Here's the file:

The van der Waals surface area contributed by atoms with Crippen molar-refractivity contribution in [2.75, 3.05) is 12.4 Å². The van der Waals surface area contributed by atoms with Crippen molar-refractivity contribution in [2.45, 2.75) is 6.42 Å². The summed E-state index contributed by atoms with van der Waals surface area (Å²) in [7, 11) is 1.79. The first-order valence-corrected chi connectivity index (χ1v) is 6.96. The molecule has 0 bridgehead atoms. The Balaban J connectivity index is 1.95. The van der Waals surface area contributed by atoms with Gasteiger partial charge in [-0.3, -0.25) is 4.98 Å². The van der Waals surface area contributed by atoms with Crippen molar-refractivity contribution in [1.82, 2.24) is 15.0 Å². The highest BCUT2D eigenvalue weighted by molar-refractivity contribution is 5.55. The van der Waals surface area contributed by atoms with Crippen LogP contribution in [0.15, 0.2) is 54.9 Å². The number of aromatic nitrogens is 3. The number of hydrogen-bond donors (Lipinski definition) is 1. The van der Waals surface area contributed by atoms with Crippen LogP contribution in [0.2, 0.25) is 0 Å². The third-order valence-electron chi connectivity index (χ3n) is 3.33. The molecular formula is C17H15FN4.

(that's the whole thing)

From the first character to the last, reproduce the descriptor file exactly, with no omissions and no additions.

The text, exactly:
The van der Waals surface area contributed by atoms with Crippen molar-refractivity contribution in [2.75, 3.05) is 12.4 Å². The van der Waals surface area contributed by atoms with Crippen molar-refractivity contribution in [2.45, 2.75) is 6.42 Å². The summed E-state index contributed by atoms with van der Waals surface area (Å²) in [7, 11) is 1.79. The first-order valence-corrected chi connectivity index (χ1v) is 6.96. The molecule has 0 bridgehead atoms. The Balaban J connectivity index is 1.95. The van der Waals surface area contributed by atoms with Gasteiger partial charge in [-0.3, -0.25) is 4.98 Å². The van der Waals surface area contributed by atoms with Crippen molar-refractivity contribution in [1.82, 2.24) is 15.0 Å². The highest BCUT2D eigenvalue weighted by molar-refractivity contribution is 5.55. The van der Waals surface area contributed by atoms with Crippen LogP contribution in [0.15, 0.2) is 54.9 Å². The number of aromatic nitrogens is 3. The number of hydrogen-bond donors (Lipinski definition) is 1. The van der Waals surface area contributed by atoms with Crippen LogP contribution in [0.2, 0.25) is 0 Å². The third-order valence-electron chi connectivity index (χ3n) is 3.33. The molecular formula is C17H15FN4.